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‘I don’t feel safe’: Halifax senior on living at provincially run housing complex

Residents and family members at an independent seniors’ complex in Halifax are raising concerns over safety issues, and want the provincial housing authority to take action.

They allege people who don’t even live in the building are getting inside and harassing residents.

“I don’t feel safe,” 95-year-old Winnifred Bowden said.

Bowden lives in the building on Devonshire Avenue in Halifax operated by Nova Scotia Provincial Housing Agency (NSPHA). She’s lived there for nearly four decades, but in recent years, she’s noticed things deteriorating.

Her son, Joe Bowden, says complaints range from non-residents “roaming the halls late at night” to unhoused people sleeping in the common areas and even confrontations between tenants.

“There were incidents where people were knocking on the door late at night, early in the morning, and we found out that it was a lady across the hall that has dementia,” he said.

“And then recently, I guess it got to the point where some of the people in the building were afraid to walk the hall because they thought that they could be accosted or who knows what could happen.”

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Instead of feeling like her home is a place of refuge, the senior says she dreads being there.

“I’ll tell you one thing. When I open my door, I don’t go out down to the elevator. I’m scared. Not only me. The other people in here are afraid of what they’re going to face when they go out of that door,” she said.

“When I go home with my daughter and we spend all day out, I  hate to come back in here.”

Nova Scotia Provincial Housing Agency responds

Pamela Menchenton, executive director of client services at the NSPHA, confirms they’ve received complaints from tenants of this particular building and that the agency takes security and safety “incredibly seriously.”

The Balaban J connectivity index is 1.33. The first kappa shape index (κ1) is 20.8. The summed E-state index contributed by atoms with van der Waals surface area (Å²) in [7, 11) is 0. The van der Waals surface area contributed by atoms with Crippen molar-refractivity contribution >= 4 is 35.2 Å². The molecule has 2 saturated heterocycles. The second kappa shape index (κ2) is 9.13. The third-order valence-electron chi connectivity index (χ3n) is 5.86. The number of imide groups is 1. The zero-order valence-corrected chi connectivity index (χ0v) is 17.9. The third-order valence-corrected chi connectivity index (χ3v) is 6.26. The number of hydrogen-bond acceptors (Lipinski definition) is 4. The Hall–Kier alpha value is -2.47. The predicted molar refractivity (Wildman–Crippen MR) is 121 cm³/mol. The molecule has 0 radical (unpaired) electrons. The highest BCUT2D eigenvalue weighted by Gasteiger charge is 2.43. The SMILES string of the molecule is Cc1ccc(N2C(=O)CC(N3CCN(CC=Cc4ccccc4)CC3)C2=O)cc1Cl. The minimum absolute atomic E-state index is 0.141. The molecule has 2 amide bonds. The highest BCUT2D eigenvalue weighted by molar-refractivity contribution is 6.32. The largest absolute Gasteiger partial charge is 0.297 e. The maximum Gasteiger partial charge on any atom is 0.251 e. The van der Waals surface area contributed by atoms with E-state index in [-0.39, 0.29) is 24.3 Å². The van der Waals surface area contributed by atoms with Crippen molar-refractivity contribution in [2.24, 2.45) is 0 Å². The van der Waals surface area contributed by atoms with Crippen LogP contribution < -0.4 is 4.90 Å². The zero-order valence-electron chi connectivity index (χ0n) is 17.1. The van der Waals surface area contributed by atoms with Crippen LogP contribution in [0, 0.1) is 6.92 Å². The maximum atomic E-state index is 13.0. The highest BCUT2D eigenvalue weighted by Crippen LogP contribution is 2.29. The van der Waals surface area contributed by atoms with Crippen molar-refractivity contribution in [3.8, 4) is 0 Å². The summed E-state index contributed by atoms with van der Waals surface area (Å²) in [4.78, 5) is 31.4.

“This is a priority of ours. Everybody deserves to feel safe in their own home, just as you and I do. And and as a landlord, we take steps to make sure that that’s the case for all of our tenants,” she said.

“When something like this comes to us and again, it’s a conversation with a tenant to dig in and find out what’s going on and address concerns.”

Menchenton says there are tools the NSPHA uses, including exterior security cameras and security personnel. She adds that they would consider placing cameras inside the building, but would need to have a “privacy impact assessment” done first.

“We also have the ability, of course, to work with law enforcement if necessary or needed. So we have all of these tools available to us whenever there’s a concern around safety, security, extra lighting and so forth around the building,” she said.

But the Bowdens say they feel their complaints are not being taken seriously, because little has changed. While the authority has offered to move Winnifred to a different building, she declined because she says she doesn’t necessarily want to leave her home. She just wants her safety ensured.

“Does it take somebody to be murdered … or physical, sexually abused or something to have them react?” Joe said.

Winnifred has another word: “disappointed.”

“I am disappointed with them because they don’t care about us,” she said.

“We’re seniors and this time of our life, we should be living in comfort and not fear.”

&copy 2024 Global News, a division of Corus Entertainment Inc.


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